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Education

Students’ Reading Skills Found to Improve Through Inexpensive Tutoring Program

By Debra Viadero — March 09, 2015 1 min read

By guest blogger Jacob Bell

Reading Partners, a one-on-one literacy program created In 1999 by three community leaders in Menlo Park, Calif., provides an inexpensive model for boosting children’s reading skills, a new evaluation has concluded.

In the study, released last week, the education and social policy research group MDRC analyzed the reading skills of 1,200 2nd-5th graders in 19 schools across three states to see how Reading Partners affected their reading proficiency.

The evaluation showed that after one year of implementation, the program significantly boosted students’ reading comprehension, fluency, and sight-word reading—three measures of reading proficiency—as measured by national tests.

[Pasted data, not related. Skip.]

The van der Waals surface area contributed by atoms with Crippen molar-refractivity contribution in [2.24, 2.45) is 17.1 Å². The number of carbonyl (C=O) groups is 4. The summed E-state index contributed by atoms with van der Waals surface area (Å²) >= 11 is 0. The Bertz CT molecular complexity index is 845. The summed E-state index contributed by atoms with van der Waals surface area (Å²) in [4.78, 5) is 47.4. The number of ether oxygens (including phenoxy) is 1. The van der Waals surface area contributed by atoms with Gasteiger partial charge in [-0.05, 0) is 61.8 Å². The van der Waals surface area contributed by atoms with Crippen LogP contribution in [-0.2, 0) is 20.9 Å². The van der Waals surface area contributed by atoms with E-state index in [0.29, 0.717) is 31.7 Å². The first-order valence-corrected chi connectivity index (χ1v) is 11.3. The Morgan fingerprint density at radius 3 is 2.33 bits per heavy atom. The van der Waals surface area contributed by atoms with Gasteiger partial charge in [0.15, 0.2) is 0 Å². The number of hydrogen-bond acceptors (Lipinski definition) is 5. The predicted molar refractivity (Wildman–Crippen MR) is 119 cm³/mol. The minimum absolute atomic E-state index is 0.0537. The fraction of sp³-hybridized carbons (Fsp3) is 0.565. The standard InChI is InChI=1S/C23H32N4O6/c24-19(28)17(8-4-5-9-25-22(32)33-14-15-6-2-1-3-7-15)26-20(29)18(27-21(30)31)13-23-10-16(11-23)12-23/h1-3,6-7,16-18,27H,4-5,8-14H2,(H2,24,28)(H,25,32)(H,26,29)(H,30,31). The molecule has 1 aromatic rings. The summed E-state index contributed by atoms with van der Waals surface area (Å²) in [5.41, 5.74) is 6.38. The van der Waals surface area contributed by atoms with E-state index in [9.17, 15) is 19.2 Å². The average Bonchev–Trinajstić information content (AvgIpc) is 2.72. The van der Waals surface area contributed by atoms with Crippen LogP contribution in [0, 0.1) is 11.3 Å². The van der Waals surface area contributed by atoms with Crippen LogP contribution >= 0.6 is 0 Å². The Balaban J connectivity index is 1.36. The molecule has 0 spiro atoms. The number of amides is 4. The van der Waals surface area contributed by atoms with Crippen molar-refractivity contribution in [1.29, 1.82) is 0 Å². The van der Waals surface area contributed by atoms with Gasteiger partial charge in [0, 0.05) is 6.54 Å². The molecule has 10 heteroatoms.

Moreover, the cost for schools to implement the program was less than half of the average cost of other supplemental reading services.

Reading Partners works by developing reading centers in participant schools. These centers are staffed with one full-time employee and about 40 to 100 community volunteers who spend 90 minutes each week tutoring students.

The program’s low cost to schools—about $710 per student—stems from this use of community volunteers, as well as in-kind contributions from the school such as space and faculty time. MDRC also found that it cost schools, on average, $1,710 per student to utilize other forms of reading services like support from reading specialists, homework help, and computer-based learning programs.

MDRC tested the effectiveness of Reading Partners by comparing students in the program to a control group of students, 65 percent of whom received some other form of reading services. The results demonstrated that students in the program achieved roughly two more months of literacy growth than students in the control group.

The study also found that the program helped an array of students. Performance improvements spanned students who were in different grades, spoke different native languages, and who were of different genders and baseline reading levels.

A version of this news article first appeared in the Inside School Research blog.

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